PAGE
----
Legal professionals have been reminded that all law, including the law of contract, derives its power from the Constitution and is subject to constitutional control. When drafting cancellation clauses and other contractual provisions, due consideration must now be given to any disproportionate burden that a cancellation remedy may have on an opposing party.

Contracting parties could previously assume (in situations involving breach of contract) that an aggrieved party would be protected by the law of contract and entitled to invoke a cancellation clause and enforce the contracted/specified and/or common law remedies flowing therefrom. After all, the Constitutional Court itself held - "public policy requires that parties should comply with contractual obligations that have been freely and voluntarily undertaken."

However, the Constitutional Court recently came to the aid of a party who was more than seven years in arrears on instalments in terms of an instalment sale agreement for immovable property and had, in terms of a cancellation clause, forfeited instalments paid previously to the seller.

In Botha & Another v Rich N.O. & Others [2014] ZACC 11, Ms Botha (purchaser) on 19 November 2003, entered into an instalment sale agreement for immovable property owned by the respondent, JJW Hendriks Trust (seller). The purchaser owned and operated a laundry service on the immovable property in question.

The purchaser duly paid instalments from November 2003 until November 2007, where after she failed to pay instalments despite demand from the seller.

On 3 April 2008, the seller successfully prosecuted a claim in the magistrates' court for eviction and in terms of a cancellation clause, forfeiture of the instalments paid by the purchaser.

The purchaser sent a letter to the seller on 21 May 2008, demanding transfer of the property in terms of s27(1) of the Alienation of Land Act, No 68 of 1981 which provides that a purchaser in an instalment sale agreement for immovable property may demand transfer of a property if they had paid at least half of the purchase price (provided a mortgage bond is registered in the name of the seller as security for the remainder of the purchase price). It is worth noting that the purchaser made no mention of her failure to pay instalments for over six months at that stage, nor did she tender payment thereof.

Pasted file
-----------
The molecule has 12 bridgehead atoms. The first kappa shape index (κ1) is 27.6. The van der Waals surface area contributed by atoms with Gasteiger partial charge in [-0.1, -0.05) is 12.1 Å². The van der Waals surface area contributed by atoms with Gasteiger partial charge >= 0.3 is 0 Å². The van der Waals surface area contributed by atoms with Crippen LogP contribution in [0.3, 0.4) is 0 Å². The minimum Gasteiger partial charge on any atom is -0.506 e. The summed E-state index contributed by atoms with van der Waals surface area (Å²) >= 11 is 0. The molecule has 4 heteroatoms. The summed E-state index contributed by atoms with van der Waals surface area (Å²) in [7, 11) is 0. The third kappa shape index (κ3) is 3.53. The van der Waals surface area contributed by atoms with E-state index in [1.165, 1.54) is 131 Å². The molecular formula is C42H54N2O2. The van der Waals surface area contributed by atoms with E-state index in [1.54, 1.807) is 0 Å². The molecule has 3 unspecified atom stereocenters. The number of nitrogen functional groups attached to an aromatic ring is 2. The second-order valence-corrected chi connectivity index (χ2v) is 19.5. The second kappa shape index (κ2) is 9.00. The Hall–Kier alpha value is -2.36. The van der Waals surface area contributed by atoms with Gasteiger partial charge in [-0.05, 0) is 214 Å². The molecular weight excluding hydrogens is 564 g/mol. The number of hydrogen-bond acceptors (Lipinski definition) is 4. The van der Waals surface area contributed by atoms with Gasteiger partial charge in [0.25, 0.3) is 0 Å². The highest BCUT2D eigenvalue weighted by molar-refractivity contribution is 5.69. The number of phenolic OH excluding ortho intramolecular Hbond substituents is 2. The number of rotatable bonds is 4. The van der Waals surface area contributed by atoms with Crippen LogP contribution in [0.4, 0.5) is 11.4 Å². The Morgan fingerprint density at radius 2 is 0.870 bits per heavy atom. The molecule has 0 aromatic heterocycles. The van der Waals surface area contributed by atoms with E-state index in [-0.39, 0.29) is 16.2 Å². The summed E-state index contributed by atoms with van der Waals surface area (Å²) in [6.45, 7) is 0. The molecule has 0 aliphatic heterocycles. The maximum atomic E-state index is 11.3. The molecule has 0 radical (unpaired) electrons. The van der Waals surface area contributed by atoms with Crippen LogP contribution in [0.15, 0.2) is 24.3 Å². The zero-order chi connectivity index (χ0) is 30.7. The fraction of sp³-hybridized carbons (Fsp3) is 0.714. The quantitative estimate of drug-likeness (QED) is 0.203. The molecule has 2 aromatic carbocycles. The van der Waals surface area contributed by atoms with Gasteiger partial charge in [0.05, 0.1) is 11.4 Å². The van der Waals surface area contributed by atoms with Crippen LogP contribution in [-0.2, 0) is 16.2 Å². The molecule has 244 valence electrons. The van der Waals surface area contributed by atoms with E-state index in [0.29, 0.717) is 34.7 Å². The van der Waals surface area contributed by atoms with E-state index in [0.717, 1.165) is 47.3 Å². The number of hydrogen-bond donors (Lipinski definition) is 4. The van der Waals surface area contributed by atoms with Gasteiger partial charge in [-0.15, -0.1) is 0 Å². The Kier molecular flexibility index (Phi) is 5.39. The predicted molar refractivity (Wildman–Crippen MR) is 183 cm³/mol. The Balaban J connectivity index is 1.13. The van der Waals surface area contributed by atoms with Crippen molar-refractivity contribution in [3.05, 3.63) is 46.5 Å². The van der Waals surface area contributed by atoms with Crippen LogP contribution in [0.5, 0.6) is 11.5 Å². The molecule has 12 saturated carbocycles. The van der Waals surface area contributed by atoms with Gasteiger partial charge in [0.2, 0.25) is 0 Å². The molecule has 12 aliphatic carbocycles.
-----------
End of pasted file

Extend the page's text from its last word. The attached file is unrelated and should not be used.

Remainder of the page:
The purchaser obtained an interdict which suspended the eviction. However, on application to the Northern Cape High Court by the seller, the court held that the enforcement of the cancellation clause was not in bad faith, unreasonable, unfair, nor contrary to public policy. The Full Bench agreed and an application for leave to appeal to the Supreme Court of Appeal was dismissed with costs.

The purchaser argued before the Constitutional Court that the Northern Cape High Court and the Full Bench over emphasised the right to freedom of contract and had not sufficiently emphasised the injustice caused by the enforcement of the cancellation clause.

The Constitutional Court agreed and held that in instances where the rigid application of contractual principles would lead to an injustice - the contractual principle of good faith was flexible enough to ensure fairness between the parties.

The Constitutional Court held that where a contract has been lawfully cancelled, mutual obligations arise to restore respective performances. Relying on the forfeiture clause in the agreement, the seller made no tender of repayment of what it had received from the purchaser (despite this not being a contractual requirement). Enforcement of the forfeiture clause was found to be unfair, unconstitutional and a disproportionate penalty in circumstances where half of the purchase price had been paid by the purchaser (this was found despite the fact that the agreement had been lawfully cancelled by virtue of the purchaser's default).

The Constitutional Court upheld the appeal and ordered transfer of the property subject to the purchaser paying the outstanding rental owed to the seller.

The case is a sobering reminder to legal professionals to take cognisance of the fact that contracting parties will not necessarily be bound by contractual provisions to which they have agreed if those provisions are found to be unfair or, when enforced, place a disproportionate burden on one of them.